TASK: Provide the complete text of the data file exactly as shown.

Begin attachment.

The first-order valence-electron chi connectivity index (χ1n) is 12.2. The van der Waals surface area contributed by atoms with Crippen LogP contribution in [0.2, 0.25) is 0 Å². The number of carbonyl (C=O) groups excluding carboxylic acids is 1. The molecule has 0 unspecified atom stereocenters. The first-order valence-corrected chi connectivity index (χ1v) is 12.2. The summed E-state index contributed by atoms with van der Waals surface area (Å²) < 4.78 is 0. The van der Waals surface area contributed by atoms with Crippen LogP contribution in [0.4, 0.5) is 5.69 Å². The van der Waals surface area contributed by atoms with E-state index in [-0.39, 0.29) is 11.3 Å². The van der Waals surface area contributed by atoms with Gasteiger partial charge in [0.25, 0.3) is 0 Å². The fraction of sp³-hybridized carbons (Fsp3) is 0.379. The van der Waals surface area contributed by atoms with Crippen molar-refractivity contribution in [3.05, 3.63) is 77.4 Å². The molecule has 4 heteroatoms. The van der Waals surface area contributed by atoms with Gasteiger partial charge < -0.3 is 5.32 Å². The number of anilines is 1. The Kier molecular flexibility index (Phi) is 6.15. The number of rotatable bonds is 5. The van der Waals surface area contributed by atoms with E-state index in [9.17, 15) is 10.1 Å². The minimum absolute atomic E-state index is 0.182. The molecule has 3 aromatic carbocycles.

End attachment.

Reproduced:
The first-order valence-electron chi connectivity index (χ1n) is 12.2. The van der Waals surface area contributed by atoms with Crippen LogP contribution in [0.2, 0.25) is 0 Å². The number of carbonyl (C=O) groups excluding carboxylic acids is 1. The molecule has 0 unspecified atom stereocenters. The first-order valence-corrected chi connectivity index (χ1v) is 12.2. The summed E-state index contributed by atoms with van der Waals surface area (Å²) < 4.78 is 0. The van der Waals surface area contributed by atoms with Crippen LogP contribution in [0.4, 0.5) is 5.69 Å². The van der Waals surface area contributed by atoms with E-state index in [-0.39, 0.29) is 11.3 Å². The van der Waals surface area contributed by atoms with Gasteiger partial charge in [0.25, 0.3) is 0 Å². The fraction of sp³-hybridized carbons (Fsp3) is 0.379. The van der Waals surface area contributed by atoms with Crippen molar-refractivity contribution in [3.05, 3.63) is 77.4 Å². The molecule has 4 heteroatoms. The van der Waals surface area contributed by atoms with Gasteiger partial charge < -0.3 is 5.32 Å². The number of anilines is 1. The Kier molecular flexibility index (Phi) is 6.15. The number of rotatable bonds is 5. The van der Waals surface area contributed by atoms with E-state index in [9.17, 15) is 10.1 Å². The minimum absolute atomic E-state index is 0.182. The molecule has 3 aromatic carbocycles.